The title of the ensemble La Venexiana's ninth installment in its Monteverdi series Scherzi Musicali 1732 on the Glossa label, is somewhat misleading. Only about half of the selections come from the composer's 1732 collection, Scherzi Musicali, and only the solo works are included, so two of the Scherzi, for multiple voices, are missing. This is nonetheless a delightful CD that should be of strong interest to fans of the composer and early Baroque vocal music, and also advocates of lively (and daring) period performance practice. Conductor Claudio Cavina conceived of the album as a selection of light, playful music, so the general term "scherzi musicali" is an appropriate description. Several of the solo madrigals are in fact so spirited that it would be easy to imagine that they were modern pieces. Ohimè chi'io cado begins with a snappy walking bass that wouldn't be out of place in a jazz ensemble, and its vocal line could be mistaken for a torch song, which is just how soprano Emanuela Galli delivers it, as could the soulful Sì dolc'è il tormento, with its bent tones and a bluesy trumpet improvisation. The transparent emotion with which Galli sings and with which Cavina accompanies her is contemporary in its directness. Even the madrigals that are given a more "straight" performance have an emotional honesty that's appealingly communicative. Galli's voice is wonderfully pure, focused, and unmannered, and she brings irrepressible vibrancy to pieces that look very plain on the page. Part of her success is her impressive use of sprezzatura, the conversational rhythmic looseness that Monteverdi encouraged singers to apply to his music. The accompaniment of La Venexiana is likewise supple, as well as colorful and varied. The sound is immediate and present, with a nice, open ambience. Highly recommended.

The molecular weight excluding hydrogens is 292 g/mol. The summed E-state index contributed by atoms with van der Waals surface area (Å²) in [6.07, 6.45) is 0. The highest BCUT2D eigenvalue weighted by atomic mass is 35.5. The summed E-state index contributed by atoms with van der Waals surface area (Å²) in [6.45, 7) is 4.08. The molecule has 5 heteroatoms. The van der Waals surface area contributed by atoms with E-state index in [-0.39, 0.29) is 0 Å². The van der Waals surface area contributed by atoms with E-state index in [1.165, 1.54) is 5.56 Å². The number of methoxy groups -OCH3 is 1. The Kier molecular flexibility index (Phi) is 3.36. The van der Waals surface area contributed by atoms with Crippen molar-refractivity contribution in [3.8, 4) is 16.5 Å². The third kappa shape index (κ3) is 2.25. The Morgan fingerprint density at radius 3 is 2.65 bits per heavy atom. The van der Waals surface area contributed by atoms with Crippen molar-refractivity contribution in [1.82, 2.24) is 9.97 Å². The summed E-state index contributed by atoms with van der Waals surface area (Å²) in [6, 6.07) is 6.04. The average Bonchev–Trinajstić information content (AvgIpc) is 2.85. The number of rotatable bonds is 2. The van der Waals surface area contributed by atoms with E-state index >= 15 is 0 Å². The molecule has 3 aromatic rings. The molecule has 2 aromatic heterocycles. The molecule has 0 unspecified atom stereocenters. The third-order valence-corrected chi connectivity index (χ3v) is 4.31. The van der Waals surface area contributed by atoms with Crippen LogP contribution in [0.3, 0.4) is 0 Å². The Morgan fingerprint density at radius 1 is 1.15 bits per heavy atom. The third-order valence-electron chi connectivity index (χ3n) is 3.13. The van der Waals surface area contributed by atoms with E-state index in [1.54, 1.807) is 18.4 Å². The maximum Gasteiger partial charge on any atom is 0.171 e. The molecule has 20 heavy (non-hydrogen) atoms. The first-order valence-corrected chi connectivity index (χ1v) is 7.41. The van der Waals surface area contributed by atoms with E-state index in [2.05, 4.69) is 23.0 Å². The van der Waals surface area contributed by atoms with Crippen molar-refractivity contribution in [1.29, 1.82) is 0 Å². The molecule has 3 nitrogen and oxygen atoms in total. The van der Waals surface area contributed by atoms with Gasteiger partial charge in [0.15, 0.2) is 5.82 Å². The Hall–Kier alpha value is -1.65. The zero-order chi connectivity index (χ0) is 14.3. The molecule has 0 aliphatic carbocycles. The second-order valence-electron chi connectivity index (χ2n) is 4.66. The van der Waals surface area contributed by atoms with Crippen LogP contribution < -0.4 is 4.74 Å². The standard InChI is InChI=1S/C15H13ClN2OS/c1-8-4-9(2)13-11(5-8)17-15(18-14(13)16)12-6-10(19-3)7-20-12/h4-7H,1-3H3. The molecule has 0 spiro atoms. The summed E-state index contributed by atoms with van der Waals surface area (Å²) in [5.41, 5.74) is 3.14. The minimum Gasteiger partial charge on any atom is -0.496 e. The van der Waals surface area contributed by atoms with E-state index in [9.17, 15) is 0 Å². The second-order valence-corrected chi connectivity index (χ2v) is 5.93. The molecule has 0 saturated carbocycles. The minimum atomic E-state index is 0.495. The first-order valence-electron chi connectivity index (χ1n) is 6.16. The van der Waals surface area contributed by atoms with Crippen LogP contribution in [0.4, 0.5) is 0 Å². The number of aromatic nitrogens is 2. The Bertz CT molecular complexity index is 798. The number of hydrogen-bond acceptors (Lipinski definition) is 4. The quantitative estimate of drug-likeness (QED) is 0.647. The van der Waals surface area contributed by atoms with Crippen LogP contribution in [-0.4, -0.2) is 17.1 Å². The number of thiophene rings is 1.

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AllMusic Review by Stephen Eddins